Under New Immigration Laws, Nurses Are Eligible for Immediate Residency

Read the latest update on the green list. Nurses applying for a job will get an immediate residency.

Michael Wood, Immigration Minister, announced that nurses, midwives and any specialist doctors not already eligible will be added to the straight-to-residence pathway.

Effective this Thursday, December 15th, they will be able to enter the country under the new setting. A Specific Purpose work visa will also be added for up to three years to help keep approximately 2500 critical workers in the country, and a 12-month Open Work Visa for those 1800 people who had been on Post Study Work Visas but were unable to reenter when borders closed.

The Green List is expanding to include roles such as teachers, drainlayers, mechanics and more, while bus and truck drivers will be eligible for a new pathway to temporary residence.

For those with an accreditation that starts before July 4th of next year, the employer's accreditation will be extended by one additional year. In other words, employers who are accredited before next year's date will have their accreditation for a total of two years instead of the one-year duration.

Previously, it had been proposed that accreditation requirements would be extended to all other employers; however, Wood stated this is not the case.

He announced the moves this afternoon alongside Prime Minister Jacinda Ardern following Monday's Cabinet meeting.

Ten jobs will be added to the Green List, he said

"As part of our signalled review, we are expanding the Green List settings to include more professions in our healthcare, education and construction sectors, to give a competitive edge in a highly competitive global environment," he said.

"Since the pandemic 3474 nurses have arrived in country, but it's clear we need to do more to encourage nurses to choose New Zealand. Adding these roles will further build on the attractiveness of New Zealand to those looking to set themselves and their families up long term."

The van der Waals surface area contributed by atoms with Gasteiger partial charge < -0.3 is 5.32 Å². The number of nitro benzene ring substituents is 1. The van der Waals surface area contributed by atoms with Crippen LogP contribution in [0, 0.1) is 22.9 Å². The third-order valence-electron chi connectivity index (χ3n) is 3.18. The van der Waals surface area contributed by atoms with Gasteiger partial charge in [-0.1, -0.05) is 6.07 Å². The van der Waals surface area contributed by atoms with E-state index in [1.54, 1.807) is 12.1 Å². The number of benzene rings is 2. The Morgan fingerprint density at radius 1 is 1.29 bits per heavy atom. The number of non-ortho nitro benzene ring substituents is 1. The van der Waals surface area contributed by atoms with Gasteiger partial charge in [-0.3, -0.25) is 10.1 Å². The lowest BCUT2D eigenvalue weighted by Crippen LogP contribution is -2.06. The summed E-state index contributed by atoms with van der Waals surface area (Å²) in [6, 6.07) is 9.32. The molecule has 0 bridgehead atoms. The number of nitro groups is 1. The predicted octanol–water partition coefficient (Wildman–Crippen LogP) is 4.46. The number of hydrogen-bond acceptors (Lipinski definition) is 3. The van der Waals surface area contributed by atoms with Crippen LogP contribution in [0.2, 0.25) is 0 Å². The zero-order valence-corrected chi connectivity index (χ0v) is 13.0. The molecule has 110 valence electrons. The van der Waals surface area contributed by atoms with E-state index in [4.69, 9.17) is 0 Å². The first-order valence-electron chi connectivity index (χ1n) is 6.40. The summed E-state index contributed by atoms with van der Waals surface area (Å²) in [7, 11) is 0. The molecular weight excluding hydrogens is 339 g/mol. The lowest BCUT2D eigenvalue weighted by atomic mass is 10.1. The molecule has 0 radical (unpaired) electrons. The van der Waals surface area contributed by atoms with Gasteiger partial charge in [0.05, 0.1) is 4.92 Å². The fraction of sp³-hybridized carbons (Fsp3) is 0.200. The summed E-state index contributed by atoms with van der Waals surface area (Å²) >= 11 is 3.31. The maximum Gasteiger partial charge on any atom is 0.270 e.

Health care workers see changes months after new system is put into place

The government has been heavily criticised since May, when it first announced its reset on immigration policy, for not allowing nurses to have a direct path to residency.

Wood agreed in July to track the settings for nurses.

Ardern stated that the World Health Organisation predicts a shortage of 10 million health workers globally by 2030, and New Zealand currently has one of the most expedited pathways for nurses to reside and work.

But in a crowded market let's make the message even simpler. Our message to nurses everywhere: we are the best place to live, work and play, you will be able to seek immediate residence.

"With wages growing faster than inflation and with the ninth-lowest inflation out of 38 OECD countries, we have much to offer."

She noted that while a high number of nurses had been applying to work in New Zealand, the government had received requests to make the process simpler.

"We were attracting nurses, we want to get ahead of the issue though."

The perception overall that the immigration settings were to blame for the labour shortage was not the whole story, Ardern said.

That means having decent wages, decent conditions, and a great place to live and work. New Zealand has that, this is about marketing ourselves successfully, not just about immigration settings.

"I think it would be wrong to say it's simply about the rules, there's a number of roles all ready to be filled."

Wood said it was a significant simplification compared to the pre-pandemic settings, which only a small subset of nurses would have been eligible for residency under.